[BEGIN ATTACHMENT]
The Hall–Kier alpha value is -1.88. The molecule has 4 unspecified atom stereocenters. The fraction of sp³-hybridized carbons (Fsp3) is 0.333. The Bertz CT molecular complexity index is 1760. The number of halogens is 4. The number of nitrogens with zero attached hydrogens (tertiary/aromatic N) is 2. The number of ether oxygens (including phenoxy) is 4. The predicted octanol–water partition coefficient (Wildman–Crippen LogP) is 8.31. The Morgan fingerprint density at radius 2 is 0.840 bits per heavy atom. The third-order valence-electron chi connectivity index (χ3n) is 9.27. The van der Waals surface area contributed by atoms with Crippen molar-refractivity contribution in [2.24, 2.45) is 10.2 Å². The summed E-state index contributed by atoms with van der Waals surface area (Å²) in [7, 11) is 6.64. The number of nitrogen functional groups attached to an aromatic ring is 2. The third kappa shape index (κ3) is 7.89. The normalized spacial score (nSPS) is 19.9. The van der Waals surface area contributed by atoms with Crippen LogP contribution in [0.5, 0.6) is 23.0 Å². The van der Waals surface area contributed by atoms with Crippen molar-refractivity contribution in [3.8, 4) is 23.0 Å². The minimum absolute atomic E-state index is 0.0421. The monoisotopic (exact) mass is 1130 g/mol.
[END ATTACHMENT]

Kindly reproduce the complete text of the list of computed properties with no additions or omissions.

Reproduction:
The Hall–Kier alpha value is -1.88. The molecule has 4 unspecified atom stereocenters. The fraction of sp³-hybridized carbons (Fsp3) is 0.333. The Bertz CT molecular complexity index is 1760. The number of halogens is 4. The number of nitrogens with zero attached hydrogens (tertiary/aromatic N) is 2. The number of ether oxygens (including phenoxy) is 4. The predicted octanol–water partition coefficient (Wildman–Crippen LogP) is 8.31. The Morgan fingerprint density at radius 2 is 0.840 bits per heavy atom. The third-order valence-electron chi connectivity index (χ3n) is 9.27. The van der Waals surface area contributed by atoms with Crippen molar-refractivity contribution in [2.24, 2.45) is 10.2 Å². The summed E-state index contributed by atoms with van der Waals surface area (Å²) in [7, 11) is 6.64. The number of nitrogen functional groups attached to an aromatic ring is 2. The third kappa shape index (κ3) is 7.89. The normalized spacial score (nSPS) is 19.9. The van der Waals surface area contributed by atoms with Crippen LogP contribution in [0.5, 0.6) is 23.0 Å². The van der Waals surface area contributed by atoms with Crippen molar-refractivity contribution in [3.8, 4) is 23.0 Å². The minimum absolute atomic E-state index is 0.0421. The monoisotopic (exact) mass is 1130 g/mol.